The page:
Plant establishment in green roofs is generally from transplant of liners or plugs. However, plant population maintenance, especially for annuals and short-lived perennials, relies on either replanting or the success and growth of seeds. Ksiasek et al. (2014) confirmed that green roof plants are capable of producing viable seed. However, few plants produce successful seedlings (Hopman, 2011). Planting from seed is also considerably cheaper, with an estimated cost of about $54/m2 when direct planting stonecrop (Sedum sp.) vs. $8.50/m2 for comparable grass cover from seed (Sutton, 2013). Unfortunately, plant establishment from seeding is generally poor unless special techniques, such as hydromulch, are used (McDavid, 2012).

Seed germination requires an optimal range of environmental conditions, primarily concerning temperature and water availability, for germination. Substrates must ensure good seed-to-soil contact to avoid wide fluctuating wet–dry cycles (U.S. Department of Agriculture, 2005). In peat-based substrates, water content is very high (generally in excess of 65% at container capacity) and air-filled pores are typically under 20% (Nelson, 2003). In contrast, ideal green roof substrates have water content by volume of 40% or less and 20% or more air-filled pores (Ampim et al., 2010; Harp et al., 2008).

A previous trial by D.A. Harp and C. Dunlap (unpublished data) unsuccessfully attempted to germinate indian blanket seeds on a north Texas green roof. Others, including Hopman (2011) identified many species that perform well in north Texas green roofs, but only one, prairie tea (Croton monanthogynus), successfully reseeds. McDavid (2012) only achieved successful germination in green roof substrates when seeds were held in a hydromulch substrate. It is likely that the low germination success is due to the characteristics of the green roof substrates, as this is repeated across different species but similar substrates. Therefore, this study was conducted to evaluate seed germination of herbaceous perennial species commonly used as green roof plants in commercial green roof substrates.

Materials and methods

Substrates analysis.

Four green roof substrates and a peat/perlite growing substrates were obtained from commercial sources (Table 1). Before initiation of the germination study, three subsamples of each substrate were sent to the Horticultural Substrates Testing Laboratory (North Carolina State University, Raleigh) for determination of physical characteristics, including total porosity, water holding capacity [water-filled pores at container capacity (WFP)], air space [air-filled pores at container capacity (AFP)], and bulk density (Db) (Fonteno and Harden, 2003). Three subsamples from each substrate were analyzed for pH and EC in the Texas A&M University–Commerce plant science research laboratory using the pour-through extraction procedure (Wright, 1986).

Table 1.

Green roof and horticultural growing substrates from commercial sources used to assess seed germination in green roof substrates vs. a peat-lite substrate.

Table 1.

Particle size analysis of substrate samples were conducted locally via sieve separation. Substrate samples were dried at 37 °C for 24 h. Dried substrates were divided into three 100-g samples. Each sample was shaken, by hand, through a series of five sieves (screen openings of 4, 2, 0.5, 0.125, and 0.0625 mm) for 3 min. Substrate material retained on each sieve was measured to the nearest 0.1 g and converted to volumetric measures by multiplying with the Db.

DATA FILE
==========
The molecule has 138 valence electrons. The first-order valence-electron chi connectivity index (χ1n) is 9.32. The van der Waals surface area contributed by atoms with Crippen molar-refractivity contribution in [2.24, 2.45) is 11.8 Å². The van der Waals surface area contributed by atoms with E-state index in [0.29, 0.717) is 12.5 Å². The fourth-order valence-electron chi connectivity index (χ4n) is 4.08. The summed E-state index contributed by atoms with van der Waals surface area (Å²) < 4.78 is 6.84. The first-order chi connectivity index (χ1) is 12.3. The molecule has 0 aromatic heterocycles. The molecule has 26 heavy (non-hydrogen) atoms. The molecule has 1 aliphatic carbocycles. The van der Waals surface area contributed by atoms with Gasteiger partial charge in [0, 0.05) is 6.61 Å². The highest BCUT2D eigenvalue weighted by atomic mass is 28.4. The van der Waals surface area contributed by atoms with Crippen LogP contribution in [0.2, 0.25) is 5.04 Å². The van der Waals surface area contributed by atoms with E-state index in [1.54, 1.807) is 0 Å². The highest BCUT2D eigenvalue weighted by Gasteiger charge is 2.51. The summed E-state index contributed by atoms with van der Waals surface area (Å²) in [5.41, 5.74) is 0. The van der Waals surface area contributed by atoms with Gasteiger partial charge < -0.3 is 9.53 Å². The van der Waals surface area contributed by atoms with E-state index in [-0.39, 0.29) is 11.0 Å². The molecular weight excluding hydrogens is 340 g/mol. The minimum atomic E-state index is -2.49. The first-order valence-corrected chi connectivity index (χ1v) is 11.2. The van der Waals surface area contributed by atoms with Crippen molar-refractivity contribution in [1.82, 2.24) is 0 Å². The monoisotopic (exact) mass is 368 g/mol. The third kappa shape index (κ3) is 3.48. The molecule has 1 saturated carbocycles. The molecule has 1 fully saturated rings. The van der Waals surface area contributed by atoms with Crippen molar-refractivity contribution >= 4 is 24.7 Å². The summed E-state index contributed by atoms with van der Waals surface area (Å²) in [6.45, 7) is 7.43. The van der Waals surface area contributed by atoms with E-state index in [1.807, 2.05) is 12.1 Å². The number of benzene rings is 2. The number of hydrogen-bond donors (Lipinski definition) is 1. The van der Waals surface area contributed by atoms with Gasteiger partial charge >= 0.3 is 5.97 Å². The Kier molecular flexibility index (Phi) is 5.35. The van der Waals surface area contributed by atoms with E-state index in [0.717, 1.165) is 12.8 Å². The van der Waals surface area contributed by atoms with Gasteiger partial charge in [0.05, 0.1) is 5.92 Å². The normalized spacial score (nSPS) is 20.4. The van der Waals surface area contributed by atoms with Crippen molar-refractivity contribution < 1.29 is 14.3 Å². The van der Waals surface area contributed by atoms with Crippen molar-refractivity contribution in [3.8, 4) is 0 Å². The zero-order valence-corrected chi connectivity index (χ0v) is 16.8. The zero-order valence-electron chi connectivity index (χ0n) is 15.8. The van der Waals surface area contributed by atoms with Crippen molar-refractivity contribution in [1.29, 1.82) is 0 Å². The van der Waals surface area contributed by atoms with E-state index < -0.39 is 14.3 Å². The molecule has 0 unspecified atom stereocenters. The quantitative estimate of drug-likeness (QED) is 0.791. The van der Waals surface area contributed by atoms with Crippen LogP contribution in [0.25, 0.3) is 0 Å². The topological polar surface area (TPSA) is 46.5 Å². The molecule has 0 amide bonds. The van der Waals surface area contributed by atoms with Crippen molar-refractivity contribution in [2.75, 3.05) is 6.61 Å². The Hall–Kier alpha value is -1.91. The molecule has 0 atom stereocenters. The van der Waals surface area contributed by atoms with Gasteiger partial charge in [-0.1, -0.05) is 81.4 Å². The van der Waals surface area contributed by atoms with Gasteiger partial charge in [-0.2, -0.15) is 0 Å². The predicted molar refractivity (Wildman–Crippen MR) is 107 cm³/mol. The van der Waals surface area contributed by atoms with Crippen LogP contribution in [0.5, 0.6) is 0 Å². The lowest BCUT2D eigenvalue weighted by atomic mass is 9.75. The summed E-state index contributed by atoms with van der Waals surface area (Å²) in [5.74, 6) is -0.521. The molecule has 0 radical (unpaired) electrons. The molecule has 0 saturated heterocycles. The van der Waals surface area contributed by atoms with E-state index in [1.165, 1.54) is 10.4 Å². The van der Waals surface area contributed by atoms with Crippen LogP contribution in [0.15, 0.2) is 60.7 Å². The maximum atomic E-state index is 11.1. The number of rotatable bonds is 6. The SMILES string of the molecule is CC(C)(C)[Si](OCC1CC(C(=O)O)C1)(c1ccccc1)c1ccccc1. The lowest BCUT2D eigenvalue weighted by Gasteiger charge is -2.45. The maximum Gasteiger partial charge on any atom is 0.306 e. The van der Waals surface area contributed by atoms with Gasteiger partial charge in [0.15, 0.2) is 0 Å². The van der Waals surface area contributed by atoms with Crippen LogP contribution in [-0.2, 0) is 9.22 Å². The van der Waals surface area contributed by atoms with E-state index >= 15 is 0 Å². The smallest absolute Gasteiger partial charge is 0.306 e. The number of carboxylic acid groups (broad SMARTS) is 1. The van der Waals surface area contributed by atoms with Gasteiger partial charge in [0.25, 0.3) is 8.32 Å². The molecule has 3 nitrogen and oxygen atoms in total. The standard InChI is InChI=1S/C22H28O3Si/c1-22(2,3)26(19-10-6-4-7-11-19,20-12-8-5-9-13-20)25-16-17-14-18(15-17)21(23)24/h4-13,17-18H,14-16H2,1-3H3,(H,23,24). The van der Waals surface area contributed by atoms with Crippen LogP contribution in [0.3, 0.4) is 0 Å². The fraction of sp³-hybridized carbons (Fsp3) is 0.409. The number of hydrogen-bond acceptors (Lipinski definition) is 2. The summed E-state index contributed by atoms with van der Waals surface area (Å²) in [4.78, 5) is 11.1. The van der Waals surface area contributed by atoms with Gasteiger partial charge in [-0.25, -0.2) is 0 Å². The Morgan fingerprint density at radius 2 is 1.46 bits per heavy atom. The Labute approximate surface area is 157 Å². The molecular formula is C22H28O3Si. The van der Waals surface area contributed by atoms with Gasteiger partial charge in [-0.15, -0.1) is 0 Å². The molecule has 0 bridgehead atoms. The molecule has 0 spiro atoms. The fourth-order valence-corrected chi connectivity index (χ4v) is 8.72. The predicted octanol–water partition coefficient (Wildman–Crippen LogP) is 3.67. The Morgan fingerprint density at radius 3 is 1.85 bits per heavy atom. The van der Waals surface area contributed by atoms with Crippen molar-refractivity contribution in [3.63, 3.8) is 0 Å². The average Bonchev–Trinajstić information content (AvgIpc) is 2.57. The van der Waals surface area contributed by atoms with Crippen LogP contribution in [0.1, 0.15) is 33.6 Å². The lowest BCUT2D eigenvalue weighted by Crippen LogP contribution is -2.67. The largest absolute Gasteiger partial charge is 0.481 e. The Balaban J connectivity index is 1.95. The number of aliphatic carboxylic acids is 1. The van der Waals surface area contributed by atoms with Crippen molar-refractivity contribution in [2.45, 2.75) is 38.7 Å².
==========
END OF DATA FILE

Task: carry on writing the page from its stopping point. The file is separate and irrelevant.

Seed germination.

Before initiation of the substrates study, a germination test was used to determine seed quality. Four replicates of 25 seeds from each species were placed in a 20 × 100-mm plastic petri dish with two Whatman No. 1 filter paper (Whatman, Kent, U.K.). Each dish was irrigated with ≈10 mL water to saturate the germination blotters. Seeds were placed in natural, indirect light at room temperature (22 °C), and germination measured weekly for 4 weeks. Blotters were irrigated on an as-needed basis to maintain adequate moisture, and radicle emergence was used to indicate germination. A minimum germination percentage of 85 was required for the seeds to continue into the main study.

Four green roof substrates and a peat-lite substrate were used to fill 10 × 20-inch germination trays to a depth of 2 inches arranged in a randomized complete block design with four blocks and each growing substrates appearing once per block. Each germination tray was separated into five growing areas, one per species tested and one open, each ≈4 × 10-inches. Twenty-five seeds from each species were assigned randomly to one section of the germination tray and treated as an experimental unit. This design ensured that each seed/substrate combination was replicated once in each block.

Trays were placed in the greenhouse during Apr. 2013 and monitored daily for 6 weeks. Trays were watered on alternate days to ensure adequate moisture, and rated for germination every 7 d, with germination defined as shoot emergence. Germinated seedlings were removed after scoring to prevent competition.

Statistical analysis.

Proc GLIMMIX (SAS version 9.3; SAS Institute, Cary, NC) was used to compare germination percentage at each recording interval and germination rate across species and substrates types. Arcsine square root transformations were made on all germination percentages before analysis and back transformed for presentation purposes. Comparisons included any possible interactions between species and substrate. Means were separated using least square means with the DIFF LINES option to generate pairwise comparison of means. Substrate characteristics were compared using Proc ANOVA (SAS version 9.3), and means were separated using Duncan’s multiple range test. Proc CORR was used to ascertain relationships between pH, EC, WFP, AFP, WFP:AFP ratio, Db, seed size, and germination success.